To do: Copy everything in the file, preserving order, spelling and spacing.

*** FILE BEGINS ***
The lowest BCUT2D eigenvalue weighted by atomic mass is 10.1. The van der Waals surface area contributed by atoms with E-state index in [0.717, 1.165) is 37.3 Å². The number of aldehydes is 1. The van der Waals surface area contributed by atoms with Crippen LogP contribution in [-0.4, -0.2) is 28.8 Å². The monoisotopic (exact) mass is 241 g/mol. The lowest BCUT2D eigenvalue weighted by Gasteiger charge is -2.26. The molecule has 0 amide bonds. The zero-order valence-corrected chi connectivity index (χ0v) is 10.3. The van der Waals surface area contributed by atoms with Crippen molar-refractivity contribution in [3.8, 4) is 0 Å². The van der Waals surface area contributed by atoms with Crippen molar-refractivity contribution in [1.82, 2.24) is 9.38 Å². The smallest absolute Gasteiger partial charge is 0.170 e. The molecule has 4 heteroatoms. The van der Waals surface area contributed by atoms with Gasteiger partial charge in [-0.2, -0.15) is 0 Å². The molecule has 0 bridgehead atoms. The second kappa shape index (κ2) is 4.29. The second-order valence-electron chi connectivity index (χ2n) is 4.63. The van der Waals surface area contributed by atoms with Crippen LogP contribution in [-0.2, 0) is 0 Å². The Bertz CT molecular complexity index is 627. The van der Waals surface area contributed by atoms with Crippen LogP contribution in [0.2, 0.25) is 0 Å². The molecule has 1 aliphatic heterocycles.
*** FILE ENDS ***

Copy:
The lowest BCUT2D eigenvalue weighted by atomic mass is 10.1. The van der Waals surface area contributed by atoms with E-state index in [0.717, 1.165) is 37.3 Å². The number of aldehydes is 1. The van der Waals surface area contributed by atoms with Crippen LogP contribution in [-0.4, -0.2) is 28.8 Å². The monoisotopic (exact) mass is 241 g/mol. The lowest BCUT2D eigenvalue weighted by Gasteiger charge is -2.26. The molecule has 0 amide bonds. The zero-order valence-corrected chi connectivity index (χ0v) is 10.3. The van der Waals surface area contributed by atoms with Crippen molar-refractivity contribution in [3.8, 4) is 0 Å². The van der Waals surface area contributed by atoms with Crippen molar-refractivity contribution in [1.82, 2.24) is 9.38 Å². The smallest absolute Gasteiger partial charge is 0.170 e. The molecule has 4 heteroatoms. The van der Waals surface area contributed by atoms with Gasteiger partial charge in [-0.2, -0.15) is 0 Å². The molecule has 0 bridgehead atoms. The second kappa shape index (κ2) is 4.29. The second-order valence-electron chi connectivity index (χ2n) is 4.63. The van der Waals surface area contributed by atoms with Crippen LogP contribution in [-0.2, 0) is 0 Å². The Bertz CT molecular complexity index is 627. The van der Waals surface area contributed by atoms with Crippen LogP contribution in [0.2, 0.25) is 0 Å². The molecule has 1 aliphatic heterocycles.